#5361485 - 08/10/12 10:50 AM

Quote:

Good question, I don't know the answer, the dowels I used are older and dried out minimizing shrinkage but I think a more solid material would be a better choice.





paint the wood and put some teflon on them.

grey pvc rods are tyically used at those locations when doing a sling, to stop the sling from sliding side to side.

I like your solution btw.


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starman345
Wait, I'm Thinking
*****

Reged: 07/06/10

Loc: New Brunswick, Canada
Re: 14" Hubble Optics Project new [Re: Pinbout]
      #5361639 - 08/10/12 12:33 PM

Quote:

paint the wood and put some teflon on them.




I don't follow? teflon on the dowels? Pieces of teflon? Or something else?


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Pinbout
Postmaster
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Reged: 02/22/10

Loc: nj
Re: 14" Hubble Optics Project new [Re: starman345]
      #5361682 - 08/10/12 01:02 PM

Quote:

teflon on the dowels? Pieces of teflon?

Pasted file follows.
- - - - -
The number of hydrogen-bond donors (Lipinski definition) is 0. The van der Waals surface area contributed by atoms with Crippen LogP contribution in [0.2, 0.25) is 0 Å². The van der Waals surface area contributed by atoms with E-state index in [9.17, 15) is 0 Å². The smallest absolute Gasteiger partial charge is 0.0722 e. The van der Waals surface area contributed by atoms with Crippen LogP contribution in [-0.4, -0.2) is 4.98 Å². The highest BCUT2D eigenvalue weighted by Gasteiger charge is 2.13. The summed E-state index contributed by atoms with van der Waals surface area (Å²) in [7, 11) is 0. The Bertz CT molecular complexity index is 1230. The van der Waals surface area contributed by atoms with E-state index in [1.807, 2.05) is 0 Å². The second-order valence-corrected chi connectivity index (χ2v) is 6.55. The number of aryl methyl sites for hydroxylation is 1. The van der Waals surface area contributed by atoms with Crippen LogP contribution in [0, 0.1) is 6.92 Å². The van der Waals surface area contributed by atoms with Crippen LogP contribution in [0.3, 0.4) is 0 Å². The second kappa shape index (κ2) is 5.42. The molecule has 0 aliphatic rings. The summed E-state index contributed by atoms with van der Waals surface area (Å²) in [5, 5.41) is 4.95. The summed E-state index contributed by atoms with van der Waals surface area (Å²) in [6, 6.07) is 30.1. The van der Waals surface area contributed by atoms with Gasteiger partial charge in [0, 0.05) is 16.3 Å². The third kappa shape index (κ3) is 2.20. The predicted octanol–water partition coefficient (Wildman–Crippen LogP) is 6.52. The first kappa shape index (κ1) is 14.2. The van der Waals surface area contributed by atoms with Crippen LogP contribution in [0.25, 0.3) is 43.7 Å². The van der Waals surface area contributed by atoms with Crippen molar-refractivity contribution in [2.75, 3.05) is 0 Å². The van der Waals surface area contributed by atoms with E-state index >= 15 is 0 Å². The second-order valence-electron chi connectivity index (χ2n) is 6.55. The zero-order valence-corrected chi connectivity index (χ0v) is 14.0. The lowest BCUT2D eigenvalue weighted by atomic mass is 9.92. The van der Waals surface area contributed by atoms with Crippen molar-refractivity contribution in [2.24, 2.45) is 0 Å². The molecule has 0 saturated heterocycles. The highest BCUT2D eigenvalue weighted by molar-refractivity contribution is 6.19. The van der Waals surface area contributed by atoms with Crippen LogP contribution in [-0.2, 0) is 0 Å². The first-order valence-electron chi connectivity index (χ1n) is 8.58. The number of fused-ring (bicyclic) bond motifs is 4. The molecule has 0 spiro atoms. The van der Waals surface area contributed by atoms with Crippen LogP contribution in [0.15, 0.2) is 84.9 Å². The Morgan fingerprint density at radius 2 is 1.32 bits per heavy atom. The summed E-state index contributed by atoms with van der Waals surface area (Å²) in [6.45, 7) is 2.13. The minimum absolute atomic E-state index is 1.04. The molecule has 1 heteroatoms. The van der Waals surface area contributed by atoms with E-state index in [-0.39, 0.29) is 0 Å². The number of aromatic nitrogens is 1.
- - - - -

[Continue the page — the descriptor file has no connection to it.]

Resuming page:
Oui. you don't want the painted wood giving friction to the edge.


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Gene7
scholastic sledgehammer


Reged: 06/10/10

Loc: Mid Ohio, USA
Re: 14" Hubble Optics Project new [Re: Pinbout]
      #5362410 - 08/10/12 08:32 PM

Starman:
Oh yes, very nice scope and beautiful machine work. I also have a Hubble 14 inch mirror that is not yet in a scope. It looks similar, but the two disks are about the same size but are off-set by perhaps a 1/16 inch. Have been figuring how to best support them. Sorry, I am not at all comfortable with what I have seen as solutions so far. I think it is necessary that the weight be divided equally, as all other support components of the mirror are.

My current plans are to shim the edges of the mirror so they are both the same height at the support points and devise a simple lever clip that slides on a support cable to keep the load distributed equally. Perhaps 5 or 7 clips would be used.